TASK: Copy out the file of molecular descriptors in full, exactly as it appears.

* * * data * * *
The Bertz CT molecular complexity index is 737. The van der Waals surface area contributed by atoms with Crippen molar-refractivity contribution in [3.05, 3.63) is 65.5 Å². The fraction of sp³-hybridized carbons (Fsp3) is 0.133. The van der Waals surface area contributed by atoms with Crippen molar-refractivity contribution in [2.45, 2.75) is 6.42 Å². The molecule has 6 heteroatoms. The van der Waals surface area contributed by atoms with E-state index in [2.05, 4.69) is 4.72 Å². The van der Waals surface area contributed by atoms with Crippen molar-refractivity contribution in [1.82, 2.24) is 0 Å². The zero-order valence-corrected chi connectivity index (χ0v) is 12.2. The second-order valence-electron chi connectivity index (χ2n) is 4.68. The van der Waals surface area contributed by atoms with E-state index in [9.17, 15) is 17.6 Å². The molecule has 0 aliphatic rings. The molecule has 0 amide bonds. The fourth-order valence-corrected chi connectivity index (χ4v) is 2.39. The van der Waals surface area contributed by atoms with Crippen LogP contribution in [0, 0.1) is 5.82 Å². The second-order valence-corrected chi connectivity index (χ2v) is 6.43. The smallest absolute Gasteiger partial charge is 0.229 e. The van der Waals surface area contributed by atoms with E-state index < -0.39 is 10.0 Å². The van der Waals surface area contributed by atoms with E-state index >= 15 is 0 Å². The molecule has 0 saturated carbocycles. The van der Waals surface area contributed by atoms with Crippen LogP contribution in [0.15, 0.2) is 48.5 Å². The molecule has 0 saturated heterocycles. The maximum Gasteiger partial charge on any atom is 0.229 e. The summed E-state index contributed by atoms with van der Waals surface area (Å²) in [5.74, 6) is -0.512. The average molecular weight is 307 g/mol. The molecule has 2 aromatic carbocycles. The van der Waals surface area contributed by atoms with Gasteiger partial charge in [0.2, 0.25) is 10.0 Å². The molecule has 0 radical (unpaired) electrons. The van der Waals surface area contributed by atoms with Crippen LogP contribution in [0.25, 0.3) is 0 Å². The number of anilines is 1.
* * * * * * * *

The Bertz CT molecular complexity index is 737. The van der Waals surface area contributed by atoms with Crippen molar-refractivity contribution in [3.05, 3.63) is 65.5 Å². The fraction of sp³-hybridized carbons (Fsp3) is 0.133. The van der Waals surface area contributed by atoms with Crippen molar-refractivity contribution in [2.45, 2.75) is 6.42 Å². The molecule has 6 heteroatoms. The van der Waals surface area contributed by atoms with E-state index in [2.05, 4.69) is 4.72 Å². The van der Waals surface area contributed by atoms with Crippen molar-refractivity contribution in [1.82, 2.24) is 0 Å². The zero-order valence-corrected chi connectivity index (χ0v) is 12.2. The second-order valence-electron chi connectivity index (χ2n) is 4.68. The van der Waals surface area contributed by atoms with E-state index in [9.17, 15) is 17.6 Å². The molecule has 0 aliphatic rings. The molecule has 0 amide bonds. The fourth-order valence-corrected chi connectivity index (χ4v) is 2.39. The van der Waals surface area contributed by atoms with Crippen LogP contribution in [0, 0.1) is 5.82 Å². The second-order valence-corrected chi connectivity index (χ2v) is 6.43. The smallest absolute Gasteiger partial charge is 0.229 e. The van der Waals surface area contributed by atoms with E-state index < -0.39 is 10.0 Å². The van der Waals surface area contributed by atoms with E-state index >= 15 is 0 Å². The molecule has 0 saturated carbocycles. The van der Waals surface area contributed by atoms with Crippen LogP contribution in [0.15, 0.2) is 48.5 Å². The molecule has 0 saturated heterocycles. The maximum Gasteiger partial charge on any atom is 0.229 e. The summed E-state index contributed by atoms with van der Waals surface area (Å²) in [5.74, 6) is -0.512. The average molecular weight is 307 g/mol. The molecule has 2 aromatic carbocycles. The van der Waals surface area contributed by atoms with Gasteiger partial charge in [0.2, 0.25) is 10.0 Å². The molecule has 0 radical (unpaired) electrons. The van der Waals surface area contributed by atoms with Crippen LogP contribution in [0.25, 0.3) is 0 Å². The number of anilines is 1.